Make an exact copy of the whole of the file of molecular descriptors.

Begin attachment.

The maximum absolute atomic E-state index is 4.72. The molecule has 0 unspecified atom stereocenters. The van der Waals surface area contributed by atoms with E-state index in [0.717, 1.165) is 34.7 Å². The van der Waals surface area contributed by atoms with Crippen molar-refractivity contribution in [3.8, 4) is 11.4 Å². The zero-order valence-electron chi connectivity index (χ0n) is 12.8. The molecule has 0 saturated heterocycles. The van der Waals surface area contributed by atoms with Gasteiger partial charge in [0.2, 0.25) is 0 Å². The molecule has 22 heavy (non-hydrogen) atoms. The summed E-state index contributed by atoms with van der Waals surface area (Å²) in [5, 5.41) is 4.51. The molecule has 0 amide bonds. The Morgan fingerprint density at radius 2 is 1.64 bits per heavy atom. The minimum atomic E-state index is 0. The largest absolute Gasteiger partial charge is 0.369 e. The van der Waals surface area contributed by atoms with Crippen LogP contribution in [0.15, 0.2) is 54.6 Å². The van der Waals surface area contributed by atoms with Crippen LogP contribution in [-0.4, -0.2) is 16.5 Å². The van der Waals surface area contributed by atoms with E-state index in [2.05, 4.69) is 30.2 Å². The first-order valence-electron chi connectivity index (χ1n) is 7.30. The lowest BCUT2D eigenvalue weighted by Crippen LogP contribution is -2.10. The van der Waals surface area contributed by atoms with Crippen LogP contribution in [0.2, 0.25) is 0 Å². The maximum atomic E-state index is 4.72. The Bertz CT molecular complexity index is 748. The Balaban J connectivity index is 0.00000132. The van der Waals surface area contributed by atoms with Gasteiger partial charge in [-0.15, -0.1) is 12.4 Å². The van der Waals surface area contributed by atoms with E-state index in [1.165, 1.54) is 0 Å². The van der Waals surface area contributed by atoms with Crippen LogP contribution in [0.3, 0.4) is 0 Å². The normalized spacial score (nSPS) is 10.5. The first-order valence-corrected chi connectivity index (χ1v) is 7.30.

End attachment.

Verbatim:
The maximum absolute atomic E-state index is 4.72. The molecule has 0 unspecified atom stereocenters. The van der Waals surface area contributed by atoms with E-state index in [0.717, 1.165) is 34.7 Å². The van der Waals surface area contributed by atoms with Crippen molar-refractivity contribution in [3.8, 4) is 11.4 Å². The zero-order valence-electron chi connectivity index (χ0n) is 12.8. The molecule has 0 saturated heterocycles. The van der Waals surface area contributed by atoms with Gasteiger partial charge in [0.2, 0.25) is 0 Å². The molecule has 22 heavy (non-hydrogen) atoms. The summed E-state index contributed by atoms with van der Waals surface area (Å²) in [5, 5.41) is 4.51. The molecule has 0 amide bonds. The Morgan fingerprint density at radius 2 is 1.64 bits per heavy atom. The minimum atomic E-state index is 0. The largest absolute Gasteiger partial charge is 0.369 e. The van der Waals surface area contributed by atoms with Crippen LogP contribution in [0.15, 0.2) is 54.6 Å². The van der Waals surface area contributed by atoms with Crippen LogP contribution in [-0.4, -0.2) is 16.5 Å². The van der Waals surface area contributed by atoms with E-state index in [2.05, 4.69) is 30.2 Å². The first-order valence-electron chi connectivity index (χ1n) is 7.30. The lowest BCUT2D eigenvalue weighted by Crippen LogP contribution is -2.10. The van der Waals surface area contributed by atoms with Crippen LogP contribution in [0.2, 0.25) is 0 Å². The maximum atomic E-state index is 4.72. The Bertz CT molecular complexity index is 748. The Balaban J connectivity index is 0.00000132. The van der Waals surface area contributed by atoms with Gasteiger partial charge in [-0.15, -0.1) is 12.4 Å². The van der Waals surface area contributed by atoms with E-state index in [1.165, 1.54) is 0 Å². The van der Waals surface area contributed by atoms with Crippen LogP contribution in [0.3, 0.4) is 0 Å². The normalized spacial score (nSPS) is 10.5. The first-order valence-corrected chi connectivity index (χ1v) is 7.30.